Service Included Pricing

Our Philosophy

Prairie Dog was founded on the principle of the triple bottom line, which aims to make companies accountable for not only their profits and losses, but for their environmental impact and their effect on people and the community. Our experience with the restaurant industry has unfortunately revealed that restaurants often sacrifice people (their own employees), in favour of profits, by asking staff to do things like clock out and continue working after their scheduled shifts have ended, or “benching” staff when they arrive for a shift and making them wait until the restaurant gets busy enough to justify their labour cost, sometimes sending them home after hours of waiting without paying a dime for their time waiting or their wasted commutes. These are practices that our founders find extremely distasteful and disrespectful of staff, and clear violations of the principles of the triple bottom line (not to mention labour code, but we won’t go there).

TIPS – A Flawed Experiment

For a long time, the idea of paying a token sum of money To Insure Prompt Service (TIPS) has existed, and we in Western society have bought whole-heartedly into the notion that a customer paying a commission to a server somehow ensures that the best servers earn the most income and acts as a direct feedback loop for performance. But this entire idea only makes sense in an environment where the typical people-management practices and labour conditions that we employ in every other industry are non-existent — where good servers don’t already receive fair compensation for their work, and bad servers don’t get let go or receive retraining, and where restaurants don’t provide their staff with incentives for improving their lifestyle like better working hours, benefits, and other perks. Further, the idealistic notion of tipping falls apart when the average consumer is conditioned to believe that they need to leave a minimum 15-20% tip, even for bad service. Think about it, the only situation in which that makes sense is if the restaurant underpays their staff by the equivalent of 15-20% of their revenue — oh wait, that’s exactly what they do!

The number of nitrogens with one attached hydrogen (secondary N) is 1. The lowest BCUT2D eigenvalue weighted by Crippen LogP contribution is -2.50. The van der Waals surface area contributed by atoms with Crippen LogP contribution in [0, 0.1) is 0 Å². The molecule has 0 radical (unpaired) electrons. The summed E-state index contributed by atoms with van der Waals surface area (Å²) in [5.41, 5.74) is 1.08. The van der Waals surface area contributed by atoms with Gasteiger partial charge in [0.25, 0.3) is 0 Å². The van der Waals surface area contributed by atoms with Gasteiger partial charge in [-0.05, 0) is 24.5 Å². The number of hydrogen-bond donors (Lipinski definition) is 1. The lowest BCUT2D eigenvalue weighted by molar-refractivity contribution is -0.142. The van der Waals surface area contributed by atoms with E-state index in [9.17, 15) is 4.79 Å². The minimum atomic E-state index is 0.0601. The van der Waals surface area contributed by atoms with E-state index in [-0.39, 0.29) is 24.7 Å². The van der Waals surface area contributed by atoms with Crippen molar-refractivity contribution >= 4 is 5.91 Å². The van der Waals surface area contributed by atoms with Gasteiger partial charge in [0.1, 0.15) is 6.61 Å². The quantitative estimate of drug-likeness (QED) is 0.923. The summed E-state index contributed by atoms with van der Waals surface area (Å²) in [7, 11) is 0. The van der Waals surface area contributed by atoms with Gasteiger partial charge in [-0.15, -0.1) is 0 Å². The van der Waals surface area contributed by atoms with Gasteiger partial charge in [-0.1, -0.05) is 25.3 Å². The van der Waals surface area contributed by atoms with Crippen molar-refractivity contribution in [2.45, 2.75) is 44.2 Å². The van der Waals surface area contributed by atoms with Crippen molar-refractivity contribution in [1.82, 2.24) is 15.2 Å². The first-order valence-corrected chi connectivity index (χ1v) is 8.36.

It is hard to imagine a dental office where the hygenists are paid below minimum wage and have to receive tips directly from customers to Ensure Painless Cleanings (EPC – sounds like a good idea, no?), so why should we treat servers that way? Our governments have been complicit in this delusion for decades, creating a separate, lower minimum wage for people in hospitality industries, and they have generally turned a blind eye to income earned as tips, which has perpetuated this flawed experiment and acted as encouragement for restaurants and other hospitality-focused business to take advantage of their staff, leading many in our society to treat restaurant staff like a lower class of human being.

Tipping Creates Problems

While tipping may be one way to show a server or bartender that you think they are performing a good job, here are some other situations it creates:

  • Statistics have repeatedly shown that the more attractive a person is, the more tips they receive in service roles (and the higher average guest cheque), regardless of the skill level of those people; so those with a desire to work a career in hospitality often find themselves the subject of discrimination, with several Calgary restaurant groups going so far as requiring a modelling portfolio along with job applications (seriously).